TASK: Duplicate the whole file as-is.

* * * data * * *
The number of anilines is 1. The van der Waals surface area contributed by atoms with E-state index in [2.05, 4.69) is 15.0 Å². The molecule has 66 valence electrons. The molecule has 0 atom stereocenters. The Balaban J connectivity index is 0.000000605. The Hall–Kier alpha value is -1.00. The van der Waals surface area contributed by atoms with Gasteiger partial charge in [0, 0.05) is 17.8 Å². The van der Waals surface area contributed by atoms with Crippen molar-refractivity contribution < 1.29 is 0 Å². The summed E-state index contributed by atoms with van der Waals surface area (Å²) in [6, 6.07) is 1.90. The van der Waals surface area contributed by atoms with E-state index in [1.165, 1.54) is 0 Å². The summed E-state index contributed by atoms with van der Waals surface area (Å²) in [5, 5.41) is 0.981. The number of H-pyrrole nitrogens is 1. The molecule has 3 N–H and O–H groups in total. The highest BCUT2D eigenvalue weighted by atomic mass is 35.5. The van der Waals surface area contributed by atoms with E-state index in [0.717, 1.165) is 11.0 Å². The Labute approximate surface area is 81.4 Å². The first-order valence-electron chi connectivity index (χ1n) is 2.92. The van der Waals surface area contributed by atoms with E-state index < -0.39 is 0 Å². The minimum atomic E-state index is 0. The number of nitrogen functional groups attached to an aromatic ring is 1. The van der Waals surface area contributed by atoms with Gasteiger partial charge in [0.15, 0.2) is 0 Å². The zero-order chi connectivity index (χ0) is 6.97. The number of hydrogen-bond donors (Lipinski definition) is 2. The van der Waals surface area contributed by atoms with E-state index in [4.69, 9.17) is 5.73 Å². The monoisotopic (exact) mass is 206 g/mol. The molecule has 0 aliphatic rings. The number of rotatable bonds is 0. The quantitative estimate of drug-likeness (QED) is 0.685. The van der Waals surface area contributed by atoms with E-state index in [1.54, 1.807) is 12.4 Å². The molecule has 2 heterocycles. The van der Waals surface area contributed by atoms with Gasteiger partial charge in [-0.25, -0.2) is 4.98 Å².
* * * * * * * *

The number of anilines is 1. The van der Waals surface area contributed by atoms with E-state index in [2.05, 4.69) is 15.0 Å². The molecule has 66 valence electrons. The molecule has 0 atom stereocenters. The Balaban J connectivity index is 0.000000605. The Hall–Kier alpha value is -1.00. The van der Waals surface area contributed by atoms with Gasteiger partial charge in [0, 0.05) is 17.8 Å². The van der Waals surface area contributed by atoms with Crippen molar-refractivity contribution < 1.29 is 0 Å². The summed E-state index contributed by atoms with van der Waals surface area (Å²) in [6, 6.07) is 1.90. The van der Waals surface area contributed by atoms with E-state index in [1.165, 1.54) is 0 Å². The summed E-state index contributed by atoms with van der Waals surface area (Å²) in [5, 5.41) is 0.981. The number of H-pyrrole nitrogens is 1. The molecule has 3 N–H and O–H groups in total. The highest BCUT2D eigenvalue weighted by atomic mass is 35.5. The van der Waals surface area contributed by atoms with E-state index in [0.717, 1.165) is 11.0 Å². The Labute approximate surface area is 81.4 Å². The first-order valence-electron chi connectivity index (χ1n) is 2.92. The van der Waals surface area contributed by atoms with E-state index < -0.39 is 0 Å². The minimum atomic E-state index is 0. The number of nitrogen functional groups attached to an aromatic ring is 1. The van der Waals surface area contributed by atoms with Gasteiger partial charge in [0.15, 0.2) is 0 Å². The zero-order chi connectivity index (χ0) is 6.97. The number of hydrogen-bond donors (Lipinski definition) is 2. The van der Waals surface area contributed by atoms with E-state index in [4.69, 9.17) is 5.73 Å². The monoisotopic (exact) mass is 206 g/mol. The molecule has 0 aliphatic rings. The number of rotatable bonds is 0. The quantitative estimate of drug-likeness (QED) is 0.685. The van der Waals surface area contributed by atoms with E-state index in [1.54, 1.807) is 12.4 Å². The molecule has 2 heterocycles. The van der Waals surface area contributed by atoms with Gasteiger partial charge in [-0.25, -0.2) is 4.98 Å².